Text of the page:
Web & Mobile Ordering App Dev for Fast-casual Restaurant
- Mobile App Development
- $200,000 to $999,999
- Oct. 2018 - Ongoing
- Willing to Refer
"They’ve made everybody feel comfortable, which is important."
- Massachusetts, United States
- 1,001-5,000 Employees
- Phone Interview
Underscope provided development expertise for a custom ordering platform with both web and mobile versions. They trained in-house teammates in React and they continue to support redesigns and updates.
The team has provided valuable development and strategy suggestions, and their effective training has improved in-house efficiency. Customers can expect Underscope to take a leadership role and work easily with others.
A Clutch analyst personally interviewed this client over the phone. Below is an edited transcript.
Introduce your business and what you do there.
We’re a fast-casual restaurant founded in Boston with over 70 restaurants across the US, and in Switzerland, Germany, and Canada. We primarily focus on healthy food options catering to certain dietary needs, such as gluten-free, vegetarian, and vegan options. Our food is sourced from local farms as much as possible, based on the available options of a given area.
I came on board almost two years ago to help build out a plan for our digital strategy. My role has primarily been determining what we should do as the next step and where we want to take the company.
OPPORTUNITY / CHALLENGE
What challenge were you trying to address with Underscope?
We looked at a lot of off-the-shelf products and solutions and we considered building something in-house. With that said, we decided to build a custom ordering platform with web and mobile versions. In that process, I hired a whole bunch of teams, one of them being Underscope. They came on board in the development process. We started the process last summer, and we originally planned on building native apps, but we also considered React Native and React.
What was the scope of their involvement?
We initially hired Underscope to serve as a consultant and help train our team on React and help with React Native. They had React Native developers who joined the team and helped us build the ordering app. We also used Ruby on Rails on the backend.
We had one in-house teammate familiar with the technologies, but we didn’t know which direction to take, in terms of using MobX or Redux. They helped us understand which would work better in the long-term. They also brought overall suggestions on how we should build the repository, just to simplify the development experience. We had an internal team of 10 developers and we wanted to make sure that everyone could work with the codebase as quickly as possible. They helped us meet a very tight deadline to get everything done, train everyone, and launch.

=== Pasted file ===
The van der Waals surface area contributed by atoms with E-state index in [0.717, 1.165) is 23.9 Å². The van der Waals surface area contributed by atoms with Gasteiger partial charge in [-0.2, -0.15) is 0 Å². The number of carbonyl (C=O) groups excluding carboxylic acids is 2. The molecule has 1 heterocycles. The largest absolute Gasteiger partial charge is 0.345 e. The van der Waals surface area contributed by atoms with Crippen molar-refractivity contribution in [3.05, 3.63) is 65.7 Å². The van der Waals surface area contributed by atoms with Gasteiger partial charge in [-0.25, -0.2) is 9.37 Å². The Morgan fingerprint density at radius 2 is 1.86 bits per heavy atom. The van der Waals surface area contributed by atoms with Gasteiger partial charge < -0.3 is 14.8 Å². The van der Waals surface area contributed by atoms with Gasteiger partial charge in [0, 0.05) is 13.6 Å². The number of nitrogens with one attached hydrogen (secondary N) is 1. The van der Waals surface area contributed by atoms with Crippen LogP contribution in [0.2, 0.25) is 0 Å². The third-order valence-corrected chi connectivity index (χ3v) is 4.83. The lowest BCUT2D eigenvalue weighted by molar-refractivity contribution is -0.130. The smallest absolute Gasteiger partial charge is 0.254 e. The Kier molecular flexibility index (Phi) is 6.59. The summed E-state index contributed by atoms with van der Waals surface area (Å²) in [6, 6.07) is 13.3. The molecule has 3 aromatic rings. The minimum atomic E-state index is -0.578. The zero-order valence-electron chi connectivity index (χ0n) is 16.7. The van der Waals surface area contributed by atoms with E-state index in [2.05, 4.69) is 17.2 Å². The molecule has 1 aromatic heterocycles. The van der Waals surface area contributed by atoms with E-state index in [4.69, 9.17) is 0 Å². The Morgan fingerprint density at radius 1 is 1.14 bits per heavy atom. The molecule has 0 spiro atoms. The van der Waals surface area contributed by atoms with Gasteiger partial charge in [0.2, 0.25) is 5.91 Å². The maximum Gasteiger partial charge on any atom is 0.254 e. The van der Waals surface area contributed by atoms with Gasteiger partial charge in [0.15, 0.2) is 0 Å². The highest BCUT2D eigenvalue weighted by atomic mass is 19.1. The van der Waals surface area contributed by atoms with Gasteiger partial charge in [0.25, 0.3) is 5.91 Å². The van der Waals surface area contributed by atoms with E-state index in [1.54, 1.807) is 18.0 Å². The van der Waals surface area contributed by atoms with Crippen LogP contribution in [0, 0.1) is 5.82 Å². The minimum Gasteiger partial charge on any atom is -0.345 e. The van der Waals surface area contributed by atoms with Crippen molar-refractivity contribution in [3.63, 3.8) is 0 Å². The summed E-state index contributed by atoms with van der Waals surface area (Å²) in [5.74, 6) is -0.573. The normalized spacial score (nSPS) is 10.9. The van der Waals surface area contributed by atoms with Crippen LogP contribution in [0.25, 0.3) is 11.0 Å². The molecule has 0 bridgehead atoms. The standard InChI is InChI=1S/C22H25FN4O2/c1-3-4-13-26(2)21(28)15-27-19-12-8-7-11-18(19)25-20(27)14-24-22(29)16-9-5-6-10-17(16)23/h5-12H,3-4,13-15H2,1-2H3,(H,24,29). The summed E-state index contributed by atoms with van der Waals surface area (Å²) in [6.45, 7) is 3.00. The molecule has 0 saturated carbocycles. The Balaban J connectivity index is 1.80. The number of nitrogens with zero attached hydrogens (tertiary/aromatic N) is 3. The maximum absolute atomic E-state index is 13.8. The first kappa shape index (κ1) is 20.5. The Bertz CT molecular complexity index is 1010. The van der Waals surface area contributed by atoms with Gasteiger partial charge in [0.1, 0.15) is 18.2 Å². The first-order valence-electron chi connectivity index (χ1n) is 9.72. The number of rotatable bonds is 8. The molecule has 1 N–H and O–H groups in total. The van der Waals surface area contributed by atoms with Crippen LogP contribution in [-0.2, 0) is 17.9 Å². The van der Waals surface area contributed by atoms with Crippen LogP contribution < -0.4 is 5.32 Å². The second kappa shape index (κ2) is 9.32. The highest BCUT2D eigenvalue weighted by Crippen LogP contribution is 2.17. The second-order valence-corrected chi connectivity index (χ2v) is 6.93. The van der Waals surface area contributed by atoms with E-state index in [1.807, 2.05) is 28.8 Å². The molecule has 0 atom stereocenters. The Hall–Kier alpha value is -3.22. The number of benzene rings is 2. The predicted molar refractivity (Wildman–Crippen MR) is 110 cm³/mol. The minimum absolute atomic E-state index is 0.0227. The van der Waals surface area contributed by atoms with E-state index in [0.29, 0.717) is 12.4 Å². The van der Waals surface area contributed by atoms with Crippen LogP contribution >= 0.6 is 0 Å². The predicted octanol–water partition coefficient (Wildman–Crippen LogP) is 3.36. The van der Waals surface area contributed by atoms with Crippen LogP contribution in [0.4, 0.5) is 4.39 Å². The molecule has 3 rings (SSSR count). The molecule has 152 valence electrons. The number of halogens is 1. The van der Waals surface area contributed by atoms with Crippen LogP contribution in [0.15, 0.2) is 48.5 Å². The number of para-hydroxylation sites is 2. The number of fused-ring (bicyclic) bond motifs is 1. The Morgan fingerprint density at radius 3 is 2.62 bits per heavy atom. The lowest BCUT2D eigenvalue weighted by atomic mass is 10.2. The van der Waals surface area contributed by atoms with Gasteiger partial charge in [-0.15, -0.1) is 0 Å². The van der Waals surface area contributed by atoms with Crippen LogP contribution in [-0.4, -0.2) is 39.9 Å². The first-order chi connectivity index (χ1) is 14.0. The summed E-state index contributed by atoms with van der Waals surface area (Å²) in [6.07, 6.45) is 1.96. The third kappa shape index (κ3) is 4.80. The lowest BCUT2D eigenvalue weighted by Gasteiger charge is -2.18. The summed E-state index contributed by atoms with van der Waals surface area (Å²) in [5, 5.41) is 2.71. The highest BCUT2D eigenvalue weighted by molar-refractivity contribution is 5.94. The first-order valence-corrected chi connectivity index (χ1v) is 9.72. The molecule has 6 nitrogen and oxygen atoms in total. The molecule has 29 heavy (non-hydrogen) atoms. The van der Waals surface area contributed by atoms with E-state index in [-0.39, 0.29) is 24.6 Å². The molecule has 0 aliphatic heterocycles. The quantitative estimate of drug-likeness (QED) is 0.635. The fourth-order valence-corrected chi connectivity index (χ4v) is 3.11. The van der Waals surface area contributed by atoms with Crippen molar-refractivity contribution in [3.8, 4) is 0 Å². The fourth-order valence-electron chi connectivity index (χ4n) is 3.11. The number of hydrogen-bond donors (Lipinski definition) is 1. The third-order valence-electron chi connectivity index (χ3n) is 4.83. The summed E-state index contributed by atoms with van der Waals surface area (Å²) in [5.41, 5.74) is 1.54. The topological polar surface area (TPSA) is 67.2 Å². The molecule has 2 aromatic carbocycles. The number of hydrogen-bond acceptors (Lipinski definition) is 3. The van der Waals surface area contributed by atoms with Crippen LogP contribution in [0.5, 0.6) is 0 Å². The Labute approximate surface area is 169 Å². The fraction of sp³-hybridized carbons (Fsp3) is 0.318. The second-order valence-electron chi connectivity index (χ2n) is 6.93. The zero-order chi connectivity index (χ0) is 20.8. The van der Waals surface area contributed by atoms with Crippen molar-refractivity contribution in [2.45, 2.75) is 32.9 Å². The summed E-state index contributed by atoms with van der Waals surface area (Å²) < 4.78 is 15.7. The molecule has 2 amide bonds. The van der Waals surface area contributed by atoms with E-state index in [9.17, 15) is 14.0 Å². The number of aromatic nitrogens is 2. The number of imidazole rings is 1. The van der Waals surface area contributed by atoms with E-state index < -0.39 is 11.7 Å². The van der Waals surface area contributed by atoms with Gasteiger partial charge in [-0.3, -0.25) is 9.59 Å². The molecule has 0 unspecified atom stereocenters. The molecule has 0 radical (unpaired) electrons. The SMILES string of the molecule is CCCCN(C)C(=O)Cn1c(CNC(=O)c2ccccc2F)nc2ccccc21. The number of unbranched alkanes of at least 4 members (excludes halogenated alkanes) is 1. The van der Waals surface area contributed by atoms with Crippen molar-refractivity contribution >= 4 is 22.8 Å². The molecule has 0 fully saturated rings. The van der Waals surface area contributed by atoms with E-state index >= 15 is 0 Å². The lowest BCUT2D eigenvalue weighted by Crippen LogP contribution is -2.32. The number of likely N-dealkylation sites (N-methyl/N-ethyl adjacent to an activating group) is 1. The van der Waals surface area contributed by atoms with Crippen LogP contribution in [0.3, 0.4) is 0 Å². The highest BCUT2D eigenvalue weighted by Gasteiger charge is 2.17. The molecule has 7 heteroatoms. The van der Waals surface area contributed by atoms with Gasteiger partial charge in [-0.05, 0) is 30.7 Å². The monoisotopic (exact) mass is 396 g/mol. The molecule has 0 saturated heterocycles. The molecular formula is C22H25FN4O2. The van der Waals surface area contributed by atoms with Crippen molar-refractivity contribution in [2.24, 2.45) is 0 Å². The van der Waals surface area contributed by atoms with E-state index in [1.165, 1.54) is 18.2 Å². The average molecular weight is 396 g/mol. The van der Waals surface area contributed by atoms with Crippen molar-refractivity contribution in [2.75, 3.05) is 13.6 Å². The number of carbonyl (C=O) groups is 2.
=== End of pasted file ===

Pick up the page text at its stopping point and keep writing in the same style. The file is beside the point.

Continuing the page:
We’ve made a significant number of updates since then, rolling out features like company accounts, Apple Pay, and program promos. We have a few more planned for the next 6–12 months, such as gift cards and scan to pay. They’re also restructuring our website, to adapt to the new platform and make the whole process seamless.
What is the team composition?
We had a consultant on their team. The overall team size has changed, but we had an initial team of one consultant and two developers, and they grew that to one consultant and five developers. We shrunk the team based on need and budget following the app launch. Right now, we have around three resources from Underscope on our team.
How did you come to work with Underscope?
I was initially shopping for someone who not only had the expertise but also was willing to work with an existing team. The time zone was also an essential factor, and most of the teams I looked at were on different time zones to ours. I also had my development team interview them to assess their level of comfort and see how well they could work together in the long run. When there are a lot of folks with different personalities in one room, chances are that some people are going to have a hard time blending together.
One of the biggest things that convinced us to go with them, apart from what I’ve mentioned, is that they were easy to work with. They were very open about exploring the different ideas we had in our initial calls, specifically in the areas we didn’t have that much experience in and were going by what we’d read on different blogs. When we first decided to use React Native, we decided to build it using MobX. It made it quick and easy to build an app, but many people were recommending Redux to us. We were still not sold on why, but we talked to Underscope’s team and felt comfortable with their feedback.
Ultimately, we chose them based on location, feedback, level of comfort, price point, and the general feeling that they would be a part of our team, and not just another consultant we would be working with. That made the whole process seem seamless, and it’s why we’re still working with them.
How much have you invested with them?